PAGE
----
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Woman fell almost 1,000 feet to her death shortly after takeoff.
Police charged a hang-glider pilot with obstruction of justice Monday after his passenger fell almost 1,000 feet to her death on Saturday in remote British Columbia, CBC News reported.
Willam Jonathan Orders, 50, allegedly withheld evidence that could shed light on his role in the tragedy, RCMP said.
“We have the hang-glider; we’ve got all of the hardware that goes with it. We’ll find an expert that will tell us what needs to happen if any of the equipment failed,” Sgt. Mark Pelz said.
Lenami Dafne Godinez, 27, fell shortly after takeoff from Mount Woodside, an area popular with hang gliders 90 minutes east of Vancouver in the Fraser Valley, CTV News reported.
Witnesses said something appeared to go wrong almost immediately, and Godinez was gripping the pilot as she slid away during the tandem flight.
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A man who participated in the search and rescue – which took more than seven hours to find the body – said it didn’t appear she was ever secured to the glider, CTV reported.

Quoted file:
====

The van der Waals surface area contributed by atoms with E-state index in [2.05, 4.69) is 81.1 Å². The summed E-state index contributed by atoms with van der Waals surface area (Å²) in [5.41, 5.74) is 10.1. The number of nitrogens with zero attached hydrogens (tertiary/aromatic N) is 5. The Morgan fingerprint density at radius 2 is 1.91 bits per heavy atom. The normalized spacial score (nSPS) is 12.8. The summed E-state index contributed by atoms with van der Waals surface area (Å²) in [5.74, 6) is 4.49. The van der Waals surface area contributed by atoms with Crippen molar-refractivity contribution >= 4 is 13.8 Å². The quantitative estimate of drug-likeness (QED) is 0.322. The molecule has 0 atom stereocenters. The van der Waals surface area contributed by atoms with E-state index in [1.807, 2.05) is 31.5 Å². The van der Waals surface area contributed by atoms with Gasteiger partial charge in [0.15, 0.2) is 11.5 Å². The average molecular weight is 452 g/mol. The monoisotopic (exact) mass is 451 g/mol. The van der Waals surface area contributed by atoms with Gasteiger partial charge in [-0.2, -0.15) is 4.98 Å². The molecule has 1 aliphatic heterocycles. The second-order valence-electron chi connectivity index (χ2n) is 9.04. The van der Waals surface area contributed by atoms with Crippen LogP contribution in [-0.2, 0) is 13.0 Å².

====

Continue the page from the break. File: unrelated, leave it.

“It’s almost certain that she wasn’t hooked in,” Alex Raymont told CTV. “I looked at the harness. I couldn’t see it all ... but it’s almost certain she wasn’t connected at all.”
Godinez moved to Canada from Mexico about nine years ago, the Vancouver Sun reported.
She attended university in B.C. and worked at the Vancouver Olympics in 2010. Most recently, she’d worked for the provincial environment ministry.
Her boyfriend had purchased the hang-gliding flight as an anniversary gift, and was filming when she fell.
“It’s especially tragic because of who Lenami was,” colleague Michelle Nilson told the Sun. “She was such a diplomatic, sweet and amazing person to work with.”
Orders has 16 years of experience, and has given tandem flights for about three years, CBC said.
He remains in custody until Wednesday when he will hear his charges in court.
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